satin gowns and had a large flying saucer and a sign proclaiming "Jim Morrison Is Our
The Plastic People's lyrics, like the band's name, were in English at
first because the band associated English with the sound of rock 'n' roll. A Canadian
graduate student, Paul Wilson, joined the band from 1970 to 1972 as vocalist, guitarist
and Czech-to-English translator for lyrics until, in the early 1970's, the band began
singing in Czech.
In 1972 the saxophonist Vratislav Brabenec, who was a generation older
than the other band members and steeped in modern jazz, joined the Plastic People on the
condition that they perform their own material exclusively. Mr. Hlavsa came up with music
that merged Slavic dissonances with his own adamant bass lines and a psychedelic drone;
Mr. Brabenec's saxophone pushed toward free jazz, while Jiri Kabes added caustic viola
Their first album, "Egon Bondy's Happy Hearts Club Banned," was
released by Czech émigrés in France; the lyrics were by Egon Bondy, a poet who had been
banned since the Russian invasion. Later, Mr. Brabenec wrote most of the lyrics. The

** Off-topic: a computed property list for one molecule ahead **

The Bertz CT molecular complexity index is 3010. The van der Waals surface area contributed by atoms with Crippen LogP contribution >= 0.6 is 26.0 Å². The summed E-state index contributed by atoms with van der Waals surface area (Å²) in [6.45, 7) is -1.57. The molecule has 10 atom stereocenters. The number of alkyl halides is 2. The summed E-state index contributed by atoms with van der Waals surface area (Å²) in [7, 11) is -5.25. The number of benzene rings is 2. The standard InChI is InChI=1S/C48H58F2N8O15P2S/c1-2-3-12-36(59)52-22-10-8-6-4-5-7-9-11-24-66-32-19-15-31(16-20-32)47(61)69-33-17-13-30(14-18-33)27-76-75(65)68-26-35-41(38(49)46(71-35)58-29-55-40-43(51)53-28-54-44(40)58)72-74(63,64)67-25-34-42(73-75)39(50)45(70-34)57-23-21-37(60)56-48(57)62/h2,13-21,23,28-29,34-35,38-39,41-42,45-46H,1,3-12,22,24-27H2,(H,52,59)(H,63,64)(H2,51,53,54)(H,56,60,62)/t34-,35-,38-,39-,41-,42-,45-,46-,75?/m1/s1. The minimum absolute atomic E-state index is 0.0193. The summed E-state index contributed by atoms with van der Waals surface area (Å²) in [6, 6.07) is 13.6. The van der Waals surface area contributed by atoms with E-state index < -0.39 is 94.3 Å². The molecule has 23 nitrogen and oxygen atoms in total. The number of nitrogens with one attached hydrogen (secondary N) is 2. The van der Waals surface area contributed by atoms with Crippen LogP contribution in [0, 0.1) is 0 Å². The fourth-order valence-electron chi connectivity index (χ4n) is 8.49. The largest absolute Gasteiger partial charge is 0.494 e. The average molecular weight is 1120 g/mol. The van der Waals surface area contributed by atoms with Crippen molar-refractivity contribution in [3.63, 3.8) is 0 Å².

Plastic People's songs were generally surreal and black-humored only one,
"Hundred Points," was openly political but any deviation from the
optimism of official culture was risky. In 1973, Mr. Hlavsa started a side project: DG307,
an avant-gardist collaboration with the poet Pavel Zajicek.
The Plastic People's professional status was reinstated in 1973, only to
be rescinded two weeks later. The Prague booking agency ruled that the band's music was
morbid and would have a "negative social impact" on Czech youth.
The group was allowed to perform only at private events. Since Czech law
allowed couples to book their own wedding entertainment, many of the Plastic People's
friends got married.
"We felt more like a guerrilla group than a rock 'n' roll band,"
Mr. Hlavsa said in 1989. "We didn't play this role intentionally it was forced
upon us from outside."
As early as 1971, the police had interrogated band members, and in 1973
Mr. Jirous served a 10-month prison sentence for calling an old man a "baldheaded
Bolshevik." In 1974, the police stopped a scheduled Plastic People concert in South
Bohemia before it began. They rounded up fans, beat many, expelled dozens from school and
In 1976, after rockers presented what they called a festival of the second
culture, the police cracked down further. In a sweep of the rock underground, there were
27 arrests. The Plastic People's equipment was seized, along with many people's photos,
tapes and books; more than 100 people were interrogated. Seven received prison terms for